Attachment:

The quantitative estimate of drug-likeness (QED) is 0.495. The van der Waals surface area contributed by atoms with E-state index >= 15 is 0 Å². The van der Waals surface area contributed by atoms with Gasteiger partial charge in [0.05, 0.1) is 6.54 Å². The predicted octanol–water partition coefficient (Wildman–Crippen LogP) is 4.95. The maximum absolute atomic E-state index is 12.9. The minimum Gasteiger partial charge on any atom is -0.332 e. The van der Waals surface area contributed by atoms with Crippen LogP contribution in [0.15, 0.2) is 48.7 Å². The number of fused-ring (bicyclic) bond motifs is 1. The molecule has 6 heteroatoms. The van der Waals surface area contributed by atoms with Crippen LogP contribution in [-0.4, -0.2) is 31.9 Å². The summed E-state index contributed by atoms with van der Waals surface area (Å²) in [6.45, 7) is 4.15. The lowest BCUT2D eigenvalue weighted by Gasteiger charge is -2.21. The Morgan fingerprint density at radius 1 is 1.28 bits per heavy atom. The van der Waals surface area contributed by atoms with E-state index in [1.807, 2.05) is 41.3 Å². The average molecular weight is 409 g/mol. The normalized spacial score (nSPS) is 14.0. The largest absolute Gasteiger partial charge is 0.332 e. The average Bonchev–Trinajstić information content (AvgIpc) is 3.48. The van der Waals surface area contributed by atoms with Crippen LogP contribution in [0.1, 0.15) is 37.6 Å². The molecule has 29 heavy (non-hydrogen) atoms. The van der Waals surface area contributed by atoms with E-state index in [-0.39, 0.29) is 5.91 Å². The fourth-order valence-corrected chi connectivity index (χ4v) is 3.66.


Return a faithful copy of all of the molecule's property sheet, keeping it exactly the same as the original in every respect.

The quantitative estimate of drug-likeness (QED) is 0.495. The van der Waals surface area contributed by atoms with E-state index >= 15 is 0 Å². The van der Waals surface area contributed by atoms with Gasteiger partial charge in [0.05, 0.1) is 6.54 Å². The predicted octanol–water partition coefficient (Wildman–Crippen LogP) is 4.95. The maximum absolute atomic E-state index is 12.9. The minimum Gasteiger partial charge on any atom is -0.332 e. The van der Waals surface area contributed by atoms with Crippen LogP contribution in [0.15, 0.2) is 48.7 Å². The number of fused-ring (bicyclic) bond motifs is 1. The molecule has 6 heteroatoms. The van der Waals surface area contributed by atoms with Crippen LogP contribution in [-0.4, -0.2) is 31.9 Å². The summed E-state index contributed by atoms with van der Waals surface area (Å²) in [6.45, 7) is 4.15. The lowest BCUT2D eigenvalue weighted by Gasteiger charge is -2.21. The Morgan fingerprint density at radius 1 is 1.28 bits per heavy atom. The van der Waals surface area contributed by atoms with E-state index in [1.807, 2.05) is 41.3 Å². The average molecular weight is 409 g/mol. The normalized spacial score (nSPS) is 14.0. The largest absolute Gasteiger partial charge is 0.332 e. The average Bonchev–Trinajstić information content (AvgIpc) is 3.48. The van der Waals surface area contributed by atoms with Crippen LogP contribution in [0.1, 0.15) is 37.6 Å². The molecule has 29 heavy (non-hydrogen) atoms. The van der Waals surface area contributed by atoms with E-state index in [-0.39, 0.29) is 5.91 Å². The fourth-order valence-corrected chi connectivity index (χ4v) is 3.66.